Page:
Jeru the Damaja first reached a wide audience outside of his native East New York in 1993 with the release of his debut single Come Clean, but it wasn’t until several years later when the track was featured on DJ Andy Smith’s excellent mix-tape The Document that he entered my consciousness (even though he had a verse on Gang Starr’s I’m The Man, a song I liked but never paid enough attention to because there were better songs on Daily Operation).
I remember driving to the record store in San Diego to pick up his debut album The Sun Rises in the East while listening to Come Clean on The Document. The album did not disappoint… an absolute classic of old school Hip-Hop lyrics and production, and essential for anyone who has even a passing interest in the genre.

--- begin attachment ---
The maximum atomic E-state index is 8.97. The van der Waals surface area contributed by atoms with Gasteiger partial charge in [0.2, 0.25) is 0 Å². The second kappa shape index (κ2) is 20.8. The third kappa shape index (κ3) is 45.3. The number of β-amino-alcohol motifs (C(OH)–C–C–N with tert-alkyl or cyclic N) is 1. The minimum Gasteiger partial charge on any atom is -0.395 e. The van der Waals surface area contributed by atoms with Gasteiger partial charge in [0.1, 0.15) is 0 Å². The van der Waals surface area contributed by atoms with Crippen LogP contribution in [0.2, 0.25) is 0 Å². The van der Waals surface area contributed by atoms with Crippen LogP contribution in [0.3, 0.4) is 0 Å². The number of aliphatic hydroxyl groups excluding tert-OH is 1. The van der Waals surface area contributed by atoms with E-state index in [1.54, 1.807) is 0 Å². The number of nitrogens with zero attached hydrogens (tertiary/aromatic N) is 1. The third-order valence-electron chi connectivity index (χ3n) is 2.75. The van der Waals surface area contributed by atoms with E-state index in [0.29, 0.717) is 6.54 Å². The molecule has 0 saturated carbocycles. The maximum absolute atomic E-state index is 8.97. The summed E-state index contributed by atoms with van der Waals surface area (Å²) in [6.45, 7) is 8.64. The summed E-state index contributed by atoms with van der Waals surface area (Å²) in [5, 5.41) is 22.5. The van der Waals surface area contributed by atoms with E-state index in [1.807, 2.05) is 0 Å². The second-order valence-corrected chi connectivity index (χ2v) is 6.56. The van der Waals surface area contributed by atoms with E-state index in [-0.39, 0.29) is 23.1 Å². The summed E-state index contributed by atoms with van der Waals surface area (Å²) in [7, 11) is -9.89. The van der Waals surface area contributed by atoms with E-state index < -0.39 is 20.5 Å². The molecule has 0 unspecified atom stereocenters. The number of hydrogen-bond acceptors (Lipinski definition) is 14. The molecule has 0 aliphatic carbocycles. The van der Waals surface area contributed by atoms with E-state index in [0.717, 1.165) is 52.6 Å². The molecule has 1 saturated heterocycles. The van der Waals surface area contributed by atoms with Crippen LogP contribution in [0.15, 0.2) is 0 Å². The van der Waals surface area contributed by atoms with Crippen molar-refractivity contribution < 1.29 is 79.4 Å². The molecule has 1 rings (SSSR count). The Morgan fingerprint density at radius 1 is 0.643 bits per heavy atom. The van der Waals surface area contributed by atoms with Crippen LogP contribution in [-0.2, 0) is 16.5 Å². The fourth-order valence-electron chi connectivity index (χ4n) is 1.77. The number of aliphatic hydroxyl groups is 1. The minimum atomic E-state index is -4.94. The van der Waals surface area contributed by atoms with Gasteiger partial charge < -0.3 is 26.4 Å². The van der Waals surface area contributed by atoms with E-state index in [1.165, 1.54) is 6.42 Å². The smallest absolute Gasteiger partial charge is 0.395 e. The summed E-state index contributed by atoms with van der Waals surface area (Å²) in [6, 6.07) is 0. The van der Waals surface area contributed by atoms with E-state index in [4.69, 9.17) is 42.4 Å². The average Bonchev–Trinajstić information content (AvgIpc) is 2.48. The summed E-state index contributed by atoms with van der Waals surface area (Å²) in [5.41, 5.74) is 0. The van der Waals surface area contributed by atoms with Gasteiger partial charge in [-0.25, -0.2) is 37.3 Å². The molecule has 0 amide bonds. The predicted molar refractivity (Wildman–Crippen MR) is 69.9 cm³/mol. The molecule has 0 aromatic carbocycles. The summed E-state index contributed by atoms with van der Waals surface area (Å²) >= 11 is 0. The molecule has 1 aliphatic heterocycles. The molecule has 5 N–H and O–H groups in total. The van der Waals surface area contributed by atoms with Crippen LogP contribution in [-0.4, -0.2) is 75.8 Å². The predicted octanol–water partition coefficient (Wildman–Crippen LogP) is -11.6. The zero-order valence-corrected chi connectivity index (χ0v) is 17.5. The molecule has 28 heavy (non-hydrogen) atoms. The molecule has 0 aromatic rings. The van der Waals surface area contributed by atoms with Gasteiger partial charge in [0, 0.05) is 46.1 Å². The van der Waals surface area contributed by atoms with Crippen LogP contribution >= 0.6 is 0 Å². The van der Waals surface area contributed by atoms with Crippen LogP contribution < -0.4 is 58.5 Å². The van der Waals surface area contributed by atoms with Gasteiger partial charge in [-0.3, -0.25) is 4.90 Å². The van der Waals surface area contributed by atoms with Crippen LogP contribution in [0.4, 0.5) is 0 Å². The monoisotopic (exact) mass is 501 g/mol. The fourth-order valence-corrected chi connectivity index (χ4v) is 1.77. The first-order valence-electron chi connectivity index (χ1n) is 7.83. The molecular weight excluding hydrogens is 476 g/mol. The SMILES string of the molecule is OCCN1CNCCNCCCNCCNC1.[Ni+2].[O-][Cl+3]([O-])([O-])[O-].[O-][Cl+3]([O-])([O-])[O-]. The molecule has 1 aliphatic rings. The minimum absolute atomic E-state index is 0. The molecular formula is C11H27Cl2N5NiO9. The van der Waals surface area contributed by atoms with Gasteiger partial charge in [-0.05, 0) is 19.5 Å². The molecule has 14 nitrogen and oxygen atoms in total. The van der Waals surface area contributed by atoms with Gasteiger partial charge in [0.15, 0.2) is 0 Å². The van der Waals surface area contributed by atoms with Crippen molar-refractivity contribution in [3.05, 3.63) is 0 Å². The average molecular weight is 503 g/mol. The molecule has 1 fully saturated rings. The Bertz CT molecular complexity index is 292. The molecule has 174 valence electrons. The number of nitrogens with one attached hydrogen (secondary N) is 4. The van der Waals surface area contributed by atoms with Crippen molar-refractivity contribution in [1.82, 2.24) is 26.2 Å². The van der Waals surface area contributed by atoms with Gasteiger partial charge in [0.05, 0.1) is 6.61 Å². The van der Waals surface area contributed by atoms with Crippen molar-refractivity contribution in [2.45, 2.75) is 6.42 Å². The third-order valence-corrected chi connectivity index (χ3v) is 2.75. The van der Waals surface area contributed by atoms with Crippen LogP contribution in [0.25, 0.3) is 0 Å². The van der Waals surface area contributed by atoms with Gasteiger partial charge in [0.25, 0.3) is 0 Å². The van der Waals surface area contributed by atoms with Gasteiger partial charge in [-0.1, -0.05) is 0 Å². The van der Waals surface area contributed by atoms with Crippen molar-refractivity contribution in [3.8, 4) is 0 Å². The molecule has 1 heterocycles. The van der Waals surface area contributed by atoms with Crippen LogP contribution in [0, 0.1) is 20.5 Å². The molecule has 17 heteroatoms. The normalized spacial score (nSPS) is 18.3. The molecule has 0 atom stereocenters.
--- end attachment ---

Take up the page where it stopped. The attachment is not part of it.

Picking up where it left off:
So many bodies on my microphone, the shit’s haunted.
At the time, I didn’t know that it would be my future home, and I’m pretty sure everything I knew about Brooklyn came from music (starting with the Beastie Boys) but it held a certain calling that continues to this day for so many people. Everyone everywhere wants to make a pilgrimage to Brooklyn, or at least they should (recent developments notwithstanding). And so it was that Brooklyn Took It resonated with me most because it further fueled the mystique of this mythical land somewhere in New York… I mean, just what was so cool about Brooklyn?! I would find out eventually.
Jeru released another great album, Wrath of the Math, but failed to recapture the same success again and eventually fell out with both Guru and DJ Premiere of Gang Starr. Still, the first two albums are classics.